The Bottom Kernel in NYT's Israel-bas​hing Bag

You know the New York Times has run out of news pegs to bash Israel when its Jerusalem bureau chief, Jodi Rudoren, has to lead off with an all too predictable tirade against the Jewish state by Saeb Erekat, the Palestinian minister of propaganda (aka ''chief Palestinian negotiator") When Western reporters want to take a poke at Israel, dependable Erekat is always ready with a juicy quote.

Thus, in the June 28 edition, Erekat doesn't disappoint and furnishes the requisite pronouncement to get Rudoren off on her Israel-slamming mission. And in the bargain he also gets a two-column headline, "Palestinian Criticizes Israel Over Construction."

With Erekat's ammunition, Rudoren tells Times readers that "The Chief Palestinian negotiator condemned Israel on Thursday for moving closer to constructing 69 apartments in a Jewish neighborhood on territory seized in the 1967 war even as Secretary of State John Kerry arrived for a fifth round of meetings in his intensive push to revive Middle East peace talks."

Hardly earth-shattering. We've seen this movie before with all its anti-Israel spin. Oh, and this "Jewish neighborhood on territory seized in the 1967 war" is Rudoren's convoluted euphemism for eastern Jerusalem."

Having blackened Israel, Rudoren then has to acknowledge that the 69 apartments were approved years ago and issuing of permits was a routine matter. But by then, the anti-Israel damage has been done -- in the headline and the lead paragraph.

Moving on, Rudoren hammers away that Erekat's denunciation, along with "outrage" from the usual anti-settlement groups, "underscored the delicacy of the moment," disturbed only by Israel.

Actually, there was a far more newsworthy development in the run-up to the June 28 edition, which would have made for a more telling reason about the fragility of the peace process -- Palestinian President Mahmoud Abbas proclaiming that Israel plans to destroy Al-Aqsa Mosque atop Temple Mount and denying Israel's 3,000-year history in Jerusalem to boot.

Abbas's vile incitement to violence -- Al Aqsa is the third holiest site in Islam -- and his historical revisionism about Jerusalem pose a far greater challenge to Kerry's efforts to get Israeli-Palestinian negotiations back on track than 69 apartments in the Har Homa neighborhood of Israel's capital. But Rudoren and the Times persistently refuse to take notice of Abbas's dark side.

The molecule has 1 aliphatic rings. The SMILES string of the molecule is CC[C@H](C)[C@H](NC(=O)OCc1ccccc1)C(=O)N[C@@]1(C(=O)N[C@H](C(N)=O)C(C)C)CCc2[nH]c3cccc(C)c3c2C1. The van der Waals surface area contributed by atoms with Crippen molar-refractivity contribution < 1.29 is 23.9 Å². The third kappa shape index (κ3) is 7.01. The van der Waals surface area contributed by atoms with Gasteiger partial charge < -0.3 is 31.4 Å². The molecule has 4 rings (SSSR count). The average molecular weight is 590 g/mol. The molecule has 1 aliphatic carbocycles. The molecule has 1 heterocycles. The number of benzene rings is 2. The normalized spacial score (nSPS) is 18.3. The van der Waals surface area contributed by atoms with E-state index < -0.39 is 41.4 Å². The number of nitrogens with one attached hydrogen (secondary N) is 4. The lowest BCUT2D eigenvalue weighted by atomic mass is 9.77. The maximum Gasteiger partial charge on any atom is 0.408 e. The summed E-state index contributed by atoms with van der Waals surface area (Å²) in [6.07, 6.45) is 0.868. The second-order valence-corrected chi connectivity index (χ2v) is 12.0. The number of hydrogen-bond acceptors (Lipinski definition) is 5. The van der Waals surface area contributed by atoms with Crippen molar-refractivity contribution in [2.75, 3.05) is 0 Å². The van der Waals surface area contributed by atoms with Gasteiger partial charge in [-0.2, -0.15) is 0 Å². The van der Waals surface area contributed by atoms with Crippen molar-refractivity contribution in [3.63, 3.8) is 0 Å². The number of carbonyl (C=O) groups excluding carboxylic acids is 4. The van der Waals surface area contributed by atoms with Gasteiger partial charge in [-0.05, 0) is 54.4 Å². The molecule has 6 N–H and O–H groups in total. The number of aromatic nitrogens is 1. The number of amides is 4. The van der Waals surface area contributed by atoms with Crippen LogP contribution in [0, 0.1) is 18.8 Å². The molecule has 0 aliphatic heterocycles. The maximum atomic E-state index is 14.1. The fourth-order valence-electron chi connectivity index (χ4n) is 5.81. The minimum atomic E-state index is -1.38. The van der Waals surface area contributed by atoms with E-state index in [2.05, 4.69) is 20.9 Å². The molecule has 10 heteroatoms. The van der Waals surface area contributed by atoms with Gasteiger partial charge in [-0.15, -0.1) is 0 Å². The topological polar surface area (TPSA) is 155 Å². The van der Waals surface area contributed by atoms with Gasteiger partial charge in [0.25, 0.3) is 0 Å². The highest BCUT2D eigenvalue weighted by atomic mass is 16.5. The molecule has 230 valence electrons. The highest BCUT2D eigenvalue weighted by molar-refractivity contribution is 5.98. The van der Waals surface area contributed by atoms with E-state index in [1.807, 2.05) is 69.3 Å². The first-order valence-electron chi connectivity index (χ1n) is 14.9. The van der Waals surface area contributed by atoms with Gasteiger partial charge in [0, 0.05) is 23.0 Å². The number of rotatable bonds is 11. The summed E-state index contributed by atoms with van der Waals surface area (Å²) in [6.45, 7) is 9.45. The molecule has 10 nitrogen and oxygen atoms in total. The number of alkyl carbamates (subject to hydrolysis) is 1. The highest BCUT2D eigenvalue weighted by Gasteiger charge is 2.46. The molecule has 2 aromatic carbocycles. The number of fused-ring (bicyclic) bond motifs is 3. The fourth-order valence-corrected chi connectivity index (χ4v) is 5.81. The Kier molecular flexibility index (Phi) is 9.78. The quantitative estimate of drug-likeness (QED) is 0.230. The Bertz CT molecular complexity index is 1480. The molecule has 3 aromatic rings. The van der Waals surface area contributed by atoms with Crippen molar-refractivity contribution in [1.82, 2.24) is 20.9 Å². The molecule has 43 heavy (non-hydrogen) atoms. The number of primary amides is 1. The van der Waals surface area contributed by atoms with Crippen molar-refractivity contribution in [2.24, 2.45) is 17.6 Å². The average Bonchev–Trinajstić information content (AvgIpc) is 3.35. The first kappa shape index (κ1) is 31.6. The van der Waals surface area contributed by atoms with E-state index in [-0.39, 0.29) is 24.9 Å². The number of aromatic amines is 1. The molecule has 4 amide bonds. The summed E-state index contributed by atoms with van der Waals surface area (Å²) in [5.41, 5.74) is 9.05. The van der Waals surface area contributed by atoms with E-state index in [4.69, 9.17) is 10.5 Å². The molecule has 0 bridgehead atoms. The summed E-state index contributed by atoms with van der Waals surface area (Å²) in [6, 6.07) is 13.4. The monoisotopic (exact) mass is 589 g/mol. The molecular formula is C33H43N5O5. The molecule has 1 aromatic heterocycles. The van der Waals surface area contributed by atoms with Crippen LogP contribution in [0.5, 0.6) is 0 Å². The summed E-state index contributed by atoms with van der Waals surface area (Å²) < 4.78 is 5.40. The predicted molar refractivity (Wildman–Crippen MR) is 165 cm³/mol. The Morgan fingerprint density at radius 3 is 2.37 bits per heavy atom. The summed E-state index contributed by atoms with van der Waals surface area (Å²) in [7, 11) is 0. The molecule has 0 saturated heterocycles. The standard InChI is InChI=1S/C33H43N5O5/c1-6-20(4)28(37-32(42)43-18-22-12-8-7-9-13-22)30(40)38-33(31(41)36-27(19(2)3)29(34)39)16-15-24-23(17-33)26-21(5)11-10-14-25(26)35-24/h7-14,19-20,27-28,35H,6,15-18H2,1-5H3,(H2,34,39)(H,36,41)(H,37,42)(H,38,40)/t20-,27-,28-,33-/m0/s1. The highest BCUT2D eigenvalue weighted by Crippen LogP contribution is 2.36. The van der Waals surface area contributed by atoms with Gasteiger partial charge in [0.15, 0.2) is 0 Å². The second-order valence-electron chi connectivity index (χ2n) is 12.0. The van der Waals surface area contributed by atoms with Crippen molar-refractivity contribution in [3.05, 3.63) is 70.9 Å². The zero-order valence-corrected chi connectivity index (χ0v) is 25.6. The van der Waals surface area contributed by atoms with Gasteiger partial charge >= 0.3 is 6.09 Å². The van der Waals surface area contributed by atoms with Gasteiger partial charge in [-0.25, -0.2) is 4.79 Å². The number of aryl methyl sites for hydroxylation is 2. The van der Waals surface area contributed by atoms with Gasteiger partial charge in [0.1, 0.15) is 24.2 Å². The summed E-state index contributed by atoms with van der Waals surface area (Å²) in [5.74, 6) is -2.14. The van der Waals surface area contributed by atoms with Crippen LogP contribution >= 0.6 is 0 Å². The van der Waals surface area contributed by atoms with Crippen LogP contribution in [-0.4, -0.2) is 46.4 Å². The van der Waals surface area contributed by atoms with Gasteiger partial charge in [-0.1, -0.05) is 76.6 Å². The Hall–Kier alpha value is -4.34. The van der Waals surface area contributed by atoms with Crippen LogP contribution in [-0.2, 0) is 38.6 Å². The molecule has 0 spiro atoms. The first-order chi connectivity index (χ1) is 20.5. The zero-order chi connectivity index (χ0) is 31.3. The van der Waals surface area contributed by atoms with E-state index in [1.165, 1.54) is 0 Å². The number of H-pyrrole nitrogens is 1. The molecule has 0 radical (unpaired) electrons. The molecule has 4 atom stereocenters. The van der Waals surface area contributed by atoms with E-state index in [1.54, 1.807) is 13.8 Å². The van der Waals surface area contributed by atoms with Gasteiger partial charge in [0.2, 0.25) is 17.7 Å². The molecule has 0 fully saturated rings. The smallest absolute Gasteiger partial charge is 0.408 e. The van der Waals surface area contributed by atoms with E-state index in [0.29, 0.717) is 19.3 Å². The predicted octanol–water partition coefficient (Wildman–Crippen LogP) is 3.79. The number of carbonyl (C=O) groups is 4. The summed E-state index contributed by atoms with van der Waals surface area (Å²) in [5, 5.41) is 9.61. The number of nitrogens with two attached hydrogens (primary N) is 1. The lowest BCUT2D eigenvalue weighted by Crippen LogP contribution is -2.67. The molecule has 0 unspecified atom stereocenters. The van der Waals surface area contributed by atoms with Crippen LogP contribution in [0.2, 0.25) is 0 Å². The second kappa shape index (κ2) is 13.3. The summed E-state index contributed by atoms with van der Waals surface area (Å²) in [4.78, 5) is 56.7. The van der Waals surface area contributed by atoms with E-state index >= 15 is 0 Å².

The anti-Israel bias in the paper's news columns is patently obvious, especially when Erekat's propaganda is accorded lead-off status in both headline and alleged "news" article.

Leo Rennert is a former White House correspondent and Washington bureau chief of McClatchy Newspapers

You know the New York Times has run out of news pegs to bash Israel when its Jerusalem bureau chief, Jodi Rudoren, has to lead off with an all too predictable tirade against the Jewish state by Saeb Erekat, the Palestinian minister of propaganda (aka ''chief Palestinian negotiator") When Western reporters want to take a poke at Israel, dependable Erekat is always ready with a juicy quote.

Thus, in the June 28 edition, Erekat doesn't disappoint and furnishes the requisite pronouncement to get Rudoren off on her Israel-slamming mission. And in the bargain he also gets a two-column headline, "Palestinian Criticizes Israel Over Construction."

With Erekat's ammunition, Rudoren tells Times readers that "The Chief Palestinian negotiator condemned Israel on Thursday for moving closer to constructing 69 apartments in a Jewish neighborhood on territory seized in the 1967 war even as Secretary of State John Kerry arrived for a fifth round of meetings in his intensive push to revive Middle East peace talks."

Hardly earth-shattering. We've seen this movie before with all its anti-Israel spin. Oh, and this "Jewish neighborhood on territory seized in the 1967 war" is Rudoren's convoluted euphemism for eastern Jerusalem."

Having blackened Israel, Rudoren then has to acknowledge that the 69 apartments were approved years ago and issuing of permits was a routine matter. But by then, the anti-Israel damage has been done -- in the headline and the lead paragraph.

Moving on, Rudoren hammers away that Erekat's denunciation, along with "outrage" from the usual anti-settlement groups, "underscored the delicacy of the moment," disturbed only by Israel.

Actually, there was a far more newsworthy development in the run-up to the June 28 edition, which would have made for a more telling reason about the fragility of the peace process -- Palestinian President Mahmoud Abbas proclaiming that Israel plans to destroy Al-Aqsa Mosque atop Temple Mount and denying Israel's 3,000-year history in Jerusalem to boot.

Abbas's vile incitement to violence -- Al Aqsa is the third holiest site in Islam -- and his historical revisionism about Jerusalem pose a far greater challenge to Kerry's efforts to get Israeli-Palestinian negotiations back on track than 69 apartments in the Har Homa neighborhood of Israel's capital. But Rudoren and the Times persistently refuse to take notice of Abbas's dark side.

The anti-Israel bias in the paper's news columns is patently obvious, especially when Erekat's propaganda is accorded lead-off status in both headline and alleged "news" article.

Leo Rennert is a former White House correspondent and Washington bureau chief of McClatchy Newspapers

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